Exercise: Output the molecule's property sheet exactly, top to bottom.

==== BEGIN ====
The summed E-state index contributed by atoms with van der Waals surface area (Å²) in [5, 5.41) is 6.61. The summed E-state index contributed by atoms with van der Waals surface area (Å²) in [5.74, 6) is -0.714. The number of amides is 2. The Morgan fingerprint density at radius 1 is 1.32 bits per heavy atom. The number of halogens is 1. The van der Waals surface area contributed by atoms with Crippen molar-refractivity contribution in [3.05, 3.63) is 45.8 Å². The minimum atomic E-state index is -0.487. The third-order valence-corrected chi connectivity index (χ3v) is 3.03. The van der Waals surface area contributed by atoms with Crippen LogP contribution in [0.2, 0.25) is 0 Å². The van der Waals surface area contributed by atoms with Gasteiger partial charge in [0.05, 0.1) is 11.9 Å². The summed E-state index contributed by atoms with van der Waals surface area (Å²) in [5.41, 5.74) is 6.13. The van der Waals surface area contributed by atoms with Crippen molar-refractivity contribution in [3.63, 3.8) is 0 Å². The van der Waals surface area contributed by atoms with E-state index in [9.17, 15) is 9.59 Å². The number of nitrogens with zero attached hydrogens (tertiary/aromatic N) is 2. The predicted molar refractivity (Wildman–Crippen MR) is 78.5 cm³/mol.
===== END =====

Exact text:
The summed E-state index contributed by atoms with van der Waals surface area (Å²) in [5, 5.41) is 6.61. The summed E-state index contributed by atoms with van der Waals surface area (Å²) in [5.74, 6) is -0.714. The number of amides is 2. The Morgan fingerprint density at radius 1 is 1.32 bits per heavy atom. The number of halogens is 1. The van der Waals surface area contributed by atoms with Crippen molar-refractivity contribution in [3.05, 3.63) is 45.8 Å². The minimum atomic E-state index is -0.487. The third-order valence-corrected chi connectivity index (χ3v) is 3.03. The van der Waals surface area contributed by atoms with Crippen LogP contribution in [0.2, 0.25) is 0 Å². The van der Waals surface area contributed by atoms with Gasteiger partial charge in [0.05, 0.1) is 11.9 Å². The summed E-state index contributed by atoms with van der Waals surface area (Å²) in [5.41, 5.74) is 6.13. The van der Waals surface area contributed by atoms with Crippen molar-refractivity contribution in [3.63, 3.8) is 0 Å². The van der Waals surface area contributed by atoms with E-state index in [9.17, 15) is 9.59 Å². The number of nitrogens with zero attached hydrogens (tertiary/aromatic N) is 2. The predicted molar refractivity (Wildman–Crippen MR) is 78.5 cm³/mol.